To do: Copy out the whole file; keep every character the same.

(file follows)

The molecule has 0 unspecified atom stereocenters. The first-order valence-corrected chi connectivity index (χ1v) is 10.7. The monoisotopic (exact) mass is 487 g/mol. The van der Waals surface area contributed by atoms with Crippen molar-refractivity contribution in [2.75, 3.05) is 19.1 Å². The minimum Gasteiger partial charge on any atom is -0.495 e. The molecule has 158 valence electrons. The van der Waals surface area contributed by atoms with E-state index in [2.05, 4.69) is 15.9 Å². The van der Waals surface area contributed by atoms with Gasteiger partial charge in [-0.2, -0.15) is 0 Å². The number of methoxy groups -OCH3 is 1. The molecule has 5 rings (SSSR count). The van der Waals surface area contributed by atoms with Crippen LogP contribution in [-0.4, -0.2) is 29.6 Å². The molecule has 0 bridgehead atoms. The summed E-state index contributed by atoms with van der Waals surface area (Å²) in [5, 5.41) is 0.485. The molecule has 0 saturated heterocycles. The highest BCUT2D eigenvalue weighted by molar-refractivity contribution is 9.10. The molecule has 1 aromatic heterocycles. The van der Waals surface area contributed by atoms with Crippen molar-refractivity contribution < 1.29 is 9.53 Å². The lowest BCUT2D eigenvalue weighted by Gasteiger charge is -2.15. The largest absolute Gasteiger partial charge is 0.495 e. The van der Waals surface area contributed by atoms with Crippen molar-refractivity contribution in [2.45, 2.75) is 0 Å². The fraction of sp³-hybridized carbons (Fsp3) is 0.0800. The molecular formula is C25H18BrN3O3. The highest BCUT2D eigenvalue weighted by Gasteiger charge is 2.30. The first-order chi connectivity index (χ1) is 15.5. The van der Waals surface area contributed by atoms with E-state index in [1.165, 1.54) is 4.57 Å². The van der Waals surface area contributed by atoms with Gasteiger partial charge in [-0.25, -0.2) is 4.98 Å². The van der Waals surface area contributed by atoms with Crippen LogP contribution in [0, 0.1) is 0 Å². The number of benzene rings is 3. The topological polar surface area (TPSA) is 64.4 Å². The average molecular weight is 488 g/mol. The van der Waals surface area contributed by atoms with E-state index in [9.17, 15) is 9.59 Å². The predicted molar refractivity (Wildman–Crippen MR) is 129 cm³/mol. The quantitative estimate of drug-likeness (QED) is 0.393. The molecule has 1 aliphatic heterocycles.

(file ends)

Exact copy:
The molecule has 0 unspecified atom stereocenters. The first-order valence-corrected chi connectivity index (χ1v) is 10.7. The monoisotopic (exact) mass is 487 g/mol. The van der Waals surface area contributed by atoms with Crippen molar-refractivity contribution in [2.75, 3.05) is 19.1 Å². The minimum Gasteiger partial charge on any atom is -0.495 e. The molecule has 158 valence electrons. The van der Waals surface area contributed by atoms with E-state index in [2.05, 4.69) is 15.9 Å². The van der Waals surface area contributed by atoms with Gasteiger partial charge in [-0.2, -0.15) is 0 Å². The number of methoxy groups -OCH3 is 1. The molecule has 5 rings (SSSR count). The van der Waals surface area contributed by atoms with Crippen LogP contribution in [-0.4, -0.2) is 29.6 Å². The molecule has 0 bridgehead atoms. The summed E-state index contributed by atoms with van der Waals surface area (Å²) in [5, 5.41) is 0.485. The molecule has 0 saturated heterocycles. The highest BCUT2D eigenvalue weighted by molar-refractivity contribution is 9.10. The molecule has 1 aromatic heterocycles. The van der Waals surface area contributed by atoms with Crippen molar-refractivity contribution < 1.29 is 9.53 Å². The lowest BCUT2D eigenvalue weighted by Gasteiger charge is -2.15. The largest absolute Gasteiger partial charge is 0.495 e. The van der Waals surface area contributed by atoms with Crippen molar-refractivity contribution in [2.45, 2.75) is 0 Å². The fraction of sp³-hybridized carbons (Fsp3) is 0.0800. The molecular formula is C25H18BrN3O3. The highest BCUT2D eigenvalue weighted by Gasteiger charge is 2.30. The first-order chi connectivity index (χ1) is 15.5. The van der Waals surface area contributed by atoms with E-state index in [1.165, 1.54) is 4.57 Å². The van der Waals surface area contributed by atoms with Gasteiger partial charge in [-0.25, -0.2) is 4.98 Å². The van der Waals surface area contributed by atoms with Crippen LogP contribution in [0, 0.1) is 0 Å². The number of benzene rings is 3. The topological polar surface area (TPSA) is 64.4 Å². The average molecular weight is 488 g/mol. The van der Waals surface area contributed by atoms with E-state index in [9.17, 15) is 9.59 Å². The predicted molar refractivity (Wildman–Crippen MR) is 129 cm³/mol. The quantitative estimate of drug-likeness (QED) is 0.393. The molecule has 1 aliphatic heterocycles.